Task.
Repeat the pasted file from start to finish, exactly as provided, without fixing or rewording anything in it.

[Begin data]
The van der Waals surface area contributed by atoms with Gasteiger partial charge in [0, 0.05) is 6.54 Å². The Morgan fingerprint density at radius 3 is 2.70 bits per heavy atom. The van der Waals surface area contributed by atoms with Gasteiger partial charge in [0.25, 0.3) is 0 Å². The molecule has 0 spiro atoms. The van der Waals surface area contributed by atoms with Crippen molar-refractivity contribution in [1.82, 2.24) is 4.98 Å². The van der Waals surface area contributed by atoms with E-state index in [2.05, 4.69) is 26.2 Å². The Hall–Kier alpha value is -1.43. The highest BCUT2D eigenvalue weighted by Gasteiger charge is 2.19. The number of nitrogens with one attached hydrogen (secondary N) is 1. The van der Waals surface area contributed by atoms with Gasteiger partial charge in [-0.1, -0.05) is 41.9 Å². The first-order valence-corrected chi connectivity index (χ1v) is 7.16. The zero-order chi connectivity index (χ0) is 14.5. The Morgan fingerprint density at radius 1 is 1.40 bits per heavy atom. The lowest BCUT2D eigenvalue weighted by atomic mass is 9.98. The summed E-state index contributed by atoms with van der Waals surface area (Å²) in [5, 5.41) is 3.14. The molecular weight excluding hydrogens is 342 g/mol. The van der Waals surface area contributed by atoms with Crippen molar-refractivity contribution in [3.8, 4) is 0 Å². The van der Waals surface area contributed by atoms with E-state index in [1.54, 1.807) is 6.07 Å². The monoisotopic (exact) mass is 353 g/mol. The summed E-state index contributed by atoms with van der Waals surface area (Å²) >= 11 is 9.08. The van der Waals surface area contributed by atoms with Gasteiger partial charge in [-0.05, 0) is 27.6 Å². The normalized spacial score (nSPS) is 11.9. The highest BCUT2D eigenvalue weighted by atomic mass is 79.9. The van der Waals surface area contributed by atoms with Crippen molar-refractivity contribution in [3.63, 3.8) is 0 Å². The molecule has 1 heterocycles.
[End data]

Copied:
The van der Waals surface area contributed by atoms with Gasteiger partial charge in [0, 0.05) is 6.54 Å². The Morgan fingerprint density at radius 3 is 2.70 bits per heavy atom. The van der Waals surface area contributed by atoms with Gasteiger partial charge in [0.25, 0.3) is 0 Å². The molecule has 0 spiro atoms. The van der Waals surface area contributed by atoms with Crippen molar-refractivity contribution in [1.82, 2.24) is 4.98 Å². The van der Waals surface area contributed by atoms with E-state index in [2.05, 4.69) is 26.2 Å². The Hall–Kier alpha value is -1.43. The highest BCUT2D eigenvalue weighted by Gasteiger charge is 2.19. The number of nitrogens with one attached hydrogen (secondary N) is 1. The van der Waals surface area contributed by atoms with Gasteiger partial charge in [-0.1, -0.05) is 41.9 Å². The first-order valence-corrected chi connectivity index (χ1v) is 7.16. The zero-order chi connectivity index (χ0) is 14.5. The Morgan fingerprint density at radius 1 is 1.40 bits per heavy atom. The lowest BCUT2D eigenvalue weighted by atomic mass is 9.98. The summed E-state index contributed by atoms with van der Waals surface area (Å²) in [5, 5.41) is 3.14. The molecular weight excluding hydrogens is 342 g/mol. The van der Waals surface area contributed by atoms with Crippen molar-refractivity contribution in [3.8, 4) is 0 Å². The van der Waals surface area contributed by atoms with E-state index in [1.54, 1.807) is 6.07 Å². The monoisotopic (exact) mass is 353 g/mol. The summed E-state index contributed by atoms with van der Waals surface area (Å²) >= 11 is 9.08. The van der Waals surface area contributed by atoms with Gasteiger partial charge in [-0.05, 0) is 27.6 Å². The normalized spacial score (nSPS) is 11.9. The highest BCUT2D eigenvalue weighted by atomic mass is 79.9. The van der Waals surface area contributed by atoms with Crippen molar-refractivity contribution in [3.63, 3.8) is 0 Å². The molecule has 1 heterocycles.